US Inequality Rises: "The number of billionaires in the United States has more than doubled in the last decade, from 267 in 2008 to 607 last year, according to UBS." and meanwhile "Rents in New York have risen twice as fast as wages, according to StreetEasy data from 2010-2017, squeezing lower-income residents. And the number of homeless people sleeping in the city’s shelters is 70% higher than a decade ago".

New York’s new malls: Hudson Yards, Empire Outlets, and more: "Experts claim retail is dead, but the “vertical centers” and “food halls” in America’s densest city just keep coming." One big shopping mall. At odds with previous.

Neanderthals glued their tools together: “We continue to find evidence that the Neanderthals were not inferior primitives but were quite capable of doing things that have traditionally only been attributed to modern humans,” said co-author Paolo Villa, adjunct curator at the University of Colorado Museum of Natural History.

Class and optimism: "What I’m describing here is a little different from the tendency for posh people to be more confident than the rest of us, but perhaps connected. My point is that posh folk are more optimistic than others not just about their personal prospects, but about prospects for the economy generally."

A Field Goes to War With Itself: "While medievalists battle, white nationalists try to co-opt the past." Has that tendency not always been there? After all, and at least in Europe, this is the period where territorial state formations start appearing. Fertile ground.

Inside Paraguay’s failed Aryan ‘utopia’: "Deep in the jungle of central Paraguay, a town announces itself with a wire sign suspended between two stone towers that look like freestanding Medieval turrets: “Bienvenidos a Nueva Germania,” it reads. A few thousand people live in “New Germany” today, but if the town’s founders had their way, it would have taken over the entire South American continent."

TITLE

Travel Back In Time To The High Line When It Was Beautifully Abandoned And Overgrown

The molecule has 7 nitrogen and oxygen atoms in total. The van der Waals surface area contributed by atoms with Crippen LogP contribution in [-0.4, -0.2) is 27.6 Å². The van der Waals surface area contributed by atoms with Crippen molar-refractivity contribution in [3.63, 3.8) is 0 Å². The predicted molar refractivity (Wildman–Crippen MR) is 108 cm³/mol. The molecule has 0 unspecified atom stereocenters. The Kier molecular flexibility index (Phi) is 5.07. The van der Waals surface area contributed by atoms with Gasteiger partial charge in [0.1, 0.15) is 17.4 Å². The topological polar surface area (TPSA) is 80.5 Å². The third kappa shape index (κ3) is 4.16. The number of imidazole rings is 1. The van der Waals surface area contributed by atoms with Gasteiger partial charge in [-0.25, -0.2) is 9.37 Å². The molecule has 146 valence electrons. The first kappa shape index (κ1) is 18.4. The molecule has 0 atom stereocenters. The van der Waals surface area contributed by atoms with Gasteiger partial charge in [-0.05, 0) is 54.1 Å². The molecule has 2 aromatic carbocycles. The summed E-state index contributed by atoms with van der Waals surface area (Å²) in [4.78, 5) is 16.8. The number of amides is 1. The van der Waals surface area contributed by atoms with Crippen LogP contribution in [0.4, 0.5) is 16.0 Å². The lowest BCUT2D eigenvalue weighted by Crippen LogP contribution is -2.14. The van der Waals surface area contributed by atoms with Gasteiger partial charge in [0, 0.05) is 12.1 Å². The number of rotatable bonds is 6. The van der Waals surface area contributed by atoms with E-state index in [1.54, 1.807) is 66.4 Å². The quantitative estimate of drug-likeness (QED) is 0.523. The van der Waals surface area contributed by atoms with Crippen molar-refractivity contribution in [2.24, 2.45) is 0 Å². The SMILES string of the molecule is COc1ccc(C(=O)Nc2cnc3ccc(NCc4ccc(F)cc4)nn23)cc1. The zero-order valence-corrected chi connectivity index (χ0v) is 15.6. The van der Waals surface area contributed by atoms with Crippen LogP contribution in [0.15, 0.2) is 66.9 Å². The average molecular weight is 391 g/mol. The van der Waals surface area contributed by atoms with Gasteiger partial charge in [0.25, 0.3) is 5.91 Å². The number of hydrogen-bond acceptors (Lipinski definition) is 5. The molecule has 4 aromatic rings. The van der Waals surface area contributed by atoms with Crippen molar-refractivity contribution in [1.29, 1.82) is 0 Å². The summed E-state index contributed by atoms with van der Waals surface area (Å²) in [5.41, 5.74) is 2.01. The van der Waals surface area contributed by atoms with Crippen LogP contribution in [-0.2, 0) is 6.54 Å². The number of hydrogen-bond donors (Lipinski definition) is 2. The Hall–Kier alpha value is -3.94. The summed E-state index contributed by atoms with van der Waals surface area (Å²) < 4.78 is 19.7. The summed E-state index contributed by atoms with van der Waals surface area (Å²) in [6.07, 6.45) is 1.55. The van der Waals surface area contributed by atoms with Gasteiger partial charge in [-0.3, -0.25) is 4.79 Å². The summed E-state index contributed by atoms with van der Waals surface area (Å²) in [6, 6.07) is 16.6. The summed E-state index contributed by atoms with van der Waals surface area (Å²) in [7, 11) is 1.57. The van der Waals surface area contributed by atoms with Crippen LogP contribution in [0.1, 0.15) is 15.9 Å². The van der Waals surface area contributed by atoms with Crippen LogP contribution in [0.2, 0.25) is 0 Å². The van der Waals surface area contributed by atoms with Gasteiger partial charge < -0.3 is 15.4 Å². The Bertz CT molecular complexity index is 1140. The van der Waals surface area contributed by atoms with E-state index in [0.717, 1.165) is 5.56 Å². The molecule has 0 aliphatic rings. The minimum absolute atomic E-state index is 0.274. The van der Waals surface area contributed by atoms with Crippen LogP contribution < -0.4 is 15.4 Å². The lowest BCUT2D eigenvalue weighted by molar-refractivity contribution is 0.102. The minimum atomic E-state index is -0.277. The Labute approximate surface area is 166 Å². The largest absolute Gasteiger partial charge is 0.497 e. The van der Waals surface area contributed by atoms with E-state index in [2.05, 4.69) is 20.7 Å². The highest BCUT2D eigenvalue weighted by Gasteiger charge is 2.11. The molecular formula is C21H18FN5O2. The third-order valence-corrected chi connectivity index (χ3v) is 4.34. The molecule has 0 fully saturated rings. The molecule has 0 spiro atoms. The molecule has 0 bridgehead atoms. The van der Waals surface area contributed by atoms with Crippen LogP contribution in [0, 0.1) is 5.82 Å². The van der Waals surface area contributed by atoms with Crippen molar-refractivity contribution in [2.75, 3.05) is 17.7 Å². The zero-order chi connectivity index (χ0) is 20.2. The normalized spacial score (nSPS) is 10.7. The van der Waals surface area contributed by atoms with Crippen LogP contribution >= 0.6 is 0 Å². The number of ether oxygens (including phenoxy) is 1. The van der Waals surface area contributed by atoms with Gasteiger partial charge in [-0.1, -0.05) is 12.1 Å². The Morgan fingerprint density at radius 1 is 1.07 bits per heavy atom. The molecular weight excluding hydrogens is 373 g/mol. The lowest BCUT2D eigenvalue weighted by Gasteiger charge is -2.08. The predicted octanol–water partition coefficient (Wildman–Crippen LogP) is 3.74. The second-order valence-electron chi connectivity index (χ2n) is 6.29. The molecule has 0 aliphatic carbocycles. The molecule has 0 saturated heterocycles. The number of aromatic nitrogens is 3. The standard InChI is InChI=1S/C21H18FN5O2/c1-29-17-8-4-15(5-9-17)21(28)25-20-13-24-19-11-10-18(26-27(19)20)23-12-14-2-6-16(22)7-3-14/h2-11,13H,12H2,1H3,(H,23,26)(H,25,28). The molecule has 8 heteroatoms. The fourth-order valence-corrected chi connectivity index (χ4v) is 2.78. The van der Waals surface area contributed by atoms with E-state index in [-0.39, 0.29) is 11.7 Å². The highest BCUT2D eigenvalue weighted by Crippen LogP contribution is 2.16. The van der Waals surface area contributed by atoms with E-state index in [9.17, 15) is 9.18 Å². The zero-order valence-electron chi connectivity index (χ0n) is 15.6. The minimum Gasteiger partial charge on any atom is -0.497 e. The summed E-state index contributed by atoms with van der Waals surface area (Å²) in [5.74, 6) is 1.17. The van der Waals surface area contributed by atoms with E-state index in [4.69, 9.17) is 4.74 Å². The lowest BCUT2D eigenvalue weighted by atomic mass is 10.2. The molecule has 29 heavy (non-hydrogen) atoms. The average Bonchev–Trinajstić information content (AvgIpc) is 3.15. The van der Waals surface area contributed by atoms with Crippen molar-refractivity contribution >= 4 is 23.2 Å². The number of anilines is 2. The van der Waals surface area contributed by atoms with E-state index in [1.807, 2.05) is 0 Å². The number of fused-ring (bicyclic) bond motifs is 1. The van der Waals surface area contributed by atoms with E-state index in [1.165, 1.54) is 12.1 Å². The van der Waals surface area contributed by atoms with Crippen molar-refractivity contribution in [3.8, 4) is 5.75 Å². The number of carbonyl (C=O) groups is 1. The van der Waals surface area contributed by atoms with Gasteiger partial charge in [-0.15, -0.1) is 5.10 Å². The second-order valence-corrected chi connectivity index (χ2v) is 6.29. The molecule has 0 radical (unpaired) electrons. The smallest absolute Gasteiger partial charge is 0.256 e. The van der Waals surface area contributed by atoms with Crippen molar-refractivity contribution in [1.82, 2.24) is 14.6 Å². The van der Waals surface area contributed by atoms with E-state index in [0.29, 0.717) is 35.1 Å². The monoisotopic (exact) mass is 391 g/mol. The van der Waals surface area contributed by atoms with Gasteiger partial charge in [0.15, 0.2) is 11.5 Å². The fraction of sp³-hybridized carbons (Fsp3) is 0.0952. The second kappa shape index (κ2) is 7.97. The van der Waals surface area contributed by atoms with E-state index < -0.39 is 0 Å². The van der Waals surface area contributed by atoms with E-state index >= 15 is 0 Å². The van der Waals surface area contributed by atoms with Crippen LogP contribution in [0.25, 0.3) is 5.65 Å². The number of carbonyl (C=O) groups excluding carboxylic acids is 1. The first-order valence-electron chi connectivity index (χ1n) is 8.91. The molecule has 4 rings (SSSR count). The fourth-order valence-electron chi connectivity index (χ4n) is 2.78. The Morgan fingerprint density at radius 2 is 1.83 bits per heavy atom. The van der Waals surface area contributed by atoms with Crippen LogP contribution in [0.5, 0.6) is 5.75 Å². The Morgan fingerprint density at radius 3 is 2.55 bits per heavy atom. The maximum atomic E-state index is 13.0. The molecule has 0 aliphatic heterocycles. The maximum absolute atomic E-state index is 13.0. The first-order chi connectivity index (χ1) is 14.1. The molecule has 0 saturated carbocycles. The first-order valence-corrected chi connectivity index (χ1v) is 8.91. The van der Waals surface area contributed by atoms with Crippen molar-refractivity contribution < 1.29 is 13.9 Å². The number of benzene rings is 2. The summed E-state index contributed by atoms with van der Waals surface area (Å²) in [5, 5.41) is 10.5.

TITLE

Nigeria's cattle-raising Fulani people – in pictures

TITLE

Lucinda Rogers - New York - Houston Street from Lafayette Street

Private Equity and "Institutional" Investor Owned U.K. Utility Engaged in Massive Fraud, Regulatory Evasions, Worker Coercion, Caused "Catastrophic" Environmental Damage: well, color me surprised. And not about this, either: 'We all suffer': why San Francisco techies hate the city they transformed. And then there is the gig economy, and the fact that Alabamians defend the arrest of woman whose fetus died in shooting. I should stop following the news.

TITLE

Street Photographer Jorge Garcia Finds Perfect, Spontaneous Moments on NYC's Sidewalks

TITLE

Photographs by Paul Johnson Document a Once-Thriving Farm Community Subsumed by Rising Waters

TITLE

Weird, Wonderful Photos From Another Era

In rich white Streeterville, Chicagoans can expect to live to 90. In poor black Englewood, it’s just 60 – the most divergent of any US city.

The new left economics: how a network of thinkers is transforming capitalism says The Guardian. Does not seem as if they transform anything. Yet? Britain ‘increasingly divided’ with most influential people five times more likely to have gone to private school - good place to start transforming. See also the sham of shareholder capitalism.

Furthermore, 9 people built an illegal $5M Airbnb empire in New York - and screwed the poor yet again. No wonder our neoliberal overlords love the gig and sharing economies, eh? But at least Microsoft employees want to starve its PAC, which keeps giving money to homophobic, racist, climate-denying Republicans.

TITLE

Shopkeepers Around the World, Photographed With Their Wares

TITLE

The leading African photographers across the continent

Walmart got a $2.2 billion tax cut and now it's laying off workers, while in Chicago, the rich live 30 years longer than the poor. No one should be a billionaire complements Germany’s business barons are finding it harder to keep a low profile. And at the same time the chance of a 15-year-old boy dying by the age of 50 is now higher in America than in Bangladesh, but the article also points out that there are some positive signs in worldwide demographics.